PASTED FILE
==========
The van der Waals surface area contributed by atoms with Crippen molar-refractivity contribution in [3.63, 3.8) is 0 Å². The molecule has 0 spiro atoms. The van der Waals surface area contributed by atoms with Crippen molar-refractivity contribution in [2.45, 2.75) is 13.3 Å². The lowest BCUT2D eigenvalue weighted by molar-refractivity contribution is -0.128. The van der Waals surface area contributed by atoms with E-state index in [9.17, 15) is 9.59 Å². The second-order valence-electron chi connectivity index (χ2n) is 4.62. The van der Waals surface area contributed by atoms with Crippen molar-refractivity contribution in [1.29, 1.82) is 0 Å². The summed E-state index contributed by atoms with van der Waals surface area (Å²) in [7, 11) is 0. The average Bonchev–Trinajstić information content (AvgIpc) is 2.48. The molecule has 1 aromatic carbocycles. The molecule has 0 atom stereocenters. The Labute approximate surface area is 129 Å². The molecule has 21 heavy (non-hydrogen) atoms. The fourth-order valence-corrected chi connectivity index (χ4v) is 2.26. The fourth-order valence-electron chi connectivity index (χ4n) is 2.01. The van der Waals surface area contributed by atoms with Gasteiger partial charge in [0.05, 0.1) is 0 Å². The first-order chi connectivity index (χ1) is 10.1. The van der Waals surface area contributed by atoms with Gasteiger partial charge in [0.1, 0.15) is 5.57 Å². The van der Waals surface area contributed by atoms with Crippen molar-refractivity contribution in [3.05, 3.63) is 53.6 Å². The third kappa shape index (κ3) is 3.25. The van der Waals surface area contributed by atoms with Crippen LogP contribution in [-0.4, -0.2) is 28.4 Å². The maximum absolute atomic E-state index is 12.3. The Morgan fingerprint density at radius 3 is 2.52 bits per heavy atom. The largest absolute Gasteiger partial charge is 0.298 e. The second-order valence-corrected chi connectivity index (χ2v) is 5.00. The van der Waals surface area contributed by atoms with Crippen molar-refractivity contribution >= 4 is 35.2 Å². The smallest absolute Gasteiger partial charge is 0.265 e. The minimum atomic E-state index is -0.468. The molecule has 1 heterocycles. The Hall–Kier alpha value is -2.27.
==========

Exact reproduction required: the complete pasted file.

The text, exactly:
The van der Waals surface area contributed by atoms with Crippen molar-refractivity contribution in [3.63, 3.8) is 0 Å². The molecule has 0 spiro atoms. The van der Waals surface area contributed by atoms with Crippen molar-refractivity contribution in [2.45, 2.75) is 13.3 Å². The lowest BCUT2D eigenvalue weighted by molar-refractivity contribution is -0.128. The van der Waals surface area contributed by atoms with E-state index in [9.17, 15) is 9.59 Å². The second-order valence-electron chi connectivity index (χ2n) is 4.62. The van der Waals surface area contributed by atoms with Crippen molar-refractivity contribution in [1.29, 1.82) is 0 Å². The summed E-state index contributed by atoms with van der Waals surface area (Å²) in [7, 11) is 0. The average Bonchev–Trinajstić information content (AvgIpc) is 2.48. The molecule has 1 aromatic carbocycles. The molecule has 0 atom stereocenters. The Labute approximate surface area is 129 Å². The molecule has 21 heavy (non-hydrogen) atoms. The fourth-order valence-corrected chi connectivity index (χ4v) is 2.26. The fourth-order valence-electron chi connectivity index (χ4n) is 2.01. The van der Waals surface area contributed by atoms with Gasteiger partial charge in [0.05, 0.1) is 0 Å². The first-order chi connectivity index (χ1) is 10.1. The van der Waals surface area contributed by atoms with Gasteiger partial charge in [0.1, 0.15) is 5.57 Å². The van der Waals surface area contributed by atoms with Crippen molar-refractivity contribution in [3.05, 3.63) is 53.6 Å². The third kappa shape index (κ3) is 3.25. The van der Waals surface area contributed by atoms with Crippen LogP contribution in [-0.4, -0.2) is 28.4 Å². The maximum absolute atomic E-state index is 12.3. The Morgan fingerprint density at radius 3 is 2.52 bits per heavy atom. The largest absolute Gasteiger partial charge is 0.298 e. The second-order valence-corrected chi connectivity index (χ2v) is 5.00. The van der Waals surface area contributed by atoms with Crippen molar-refractivity contribution >= 4 is 35.2 Å². The smallest absolute Gasteiger partial charge is 0.265 e. The minimum atomic E-state index is -0.468. The molecule has 1 heterocycles. The Hall–Kier alpha value is -2.27.